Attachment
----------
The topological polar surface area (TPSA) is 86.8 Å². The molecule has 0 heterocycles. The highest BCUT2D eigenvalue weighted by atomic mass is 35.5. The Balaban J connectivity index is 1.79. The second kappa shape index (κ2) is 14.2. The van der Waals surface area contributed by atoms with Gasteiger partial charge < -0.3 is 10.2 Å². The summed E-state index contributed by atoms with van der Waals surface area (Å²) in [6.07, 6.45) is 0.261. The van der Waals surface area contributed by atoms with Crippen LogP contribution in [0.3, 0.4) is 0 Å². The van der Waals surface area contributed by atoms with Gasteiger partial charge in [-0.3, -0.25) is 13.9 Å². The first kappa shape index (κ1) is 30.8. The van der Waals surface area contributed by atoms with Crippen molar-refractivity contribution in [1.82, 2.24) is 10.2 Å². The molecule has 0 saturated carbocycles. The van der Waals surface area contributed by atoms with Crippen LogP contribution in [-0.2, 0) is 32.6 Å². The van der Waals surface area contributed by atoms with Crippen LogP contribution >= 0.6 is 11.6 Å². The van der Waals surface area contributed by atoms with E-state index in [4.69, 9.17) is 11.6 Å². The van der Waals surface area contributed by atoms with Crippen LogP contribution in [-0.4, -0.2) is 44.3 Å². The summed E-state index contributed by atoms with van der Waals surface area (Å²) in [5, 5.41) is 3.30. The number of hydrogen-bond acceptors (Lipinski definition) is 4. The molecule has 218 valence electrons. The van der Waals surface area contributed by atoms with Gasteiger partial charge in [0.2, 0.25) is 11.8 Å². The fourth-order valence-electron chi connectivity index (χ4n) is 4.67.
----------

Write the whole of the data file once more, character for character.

The topological polar surface area (TPSA) is 86.8 Å². The molecule has 0 heterocycles. The highest BCUT2D eigenvalue weighted by atomic mass is 35.5. The Balaban J connectivity index is 1.79. The second kappa shape index (κ2) is 14.2. The van der Waals surface area contributed by atoms with Gasteiger partial charge < -0.3 is 10.2 Å². The summed E-state index contributed by atoms with van der Waals surface area (Å²) in [6.07, 6.45) is 0.261. The van der Waals surface area contributed by atoms with Crippen LogP contribution in [0.3, 0.4) is 0 Å². The van der Waals surface area contributed by atoms with Gasteiger partial charge in [-0.3, -0.25) is 13.9 Å². The first kappa shape index (κ1) is 30.8. The van der Waals surface area contributed by atoms with Crippen molar-refractivity contribution in [1.82, 2.24) is 10.2 Å². The molecule has 0 saturated carbocycles. The van der Waals surface area contributed by atoms with Crippen LogP contribution in [-0.2, 0) is 32.6 Å². The van der Waals surface area contributed by atoms with Crippen LogP contribution >= 0.6 is 11.6 Å². The van der Waals surface area contributed by atoms with E-state index in [4.69, 9.17) is 11.6 Å². The van der Waals surface area contributed by atoms with Crippen LogP contribution in [-0.4, -0.2) is 44.3 Å². The summed E-state index contributed by atoms with van der Waals surface area (Å²) in [5, 5.41) is 3.30. The number of hydrogen-bond acceptors (Lipinski definition) is 4. The molecule has 218 valence electrons. The van der Waals surface area contributed by atoms with Gasteiger partial charge in [0.2, 0.25) is 11.8 Å². The fourth-order valence-electron chi connectivity index (χ4n) is 4.67.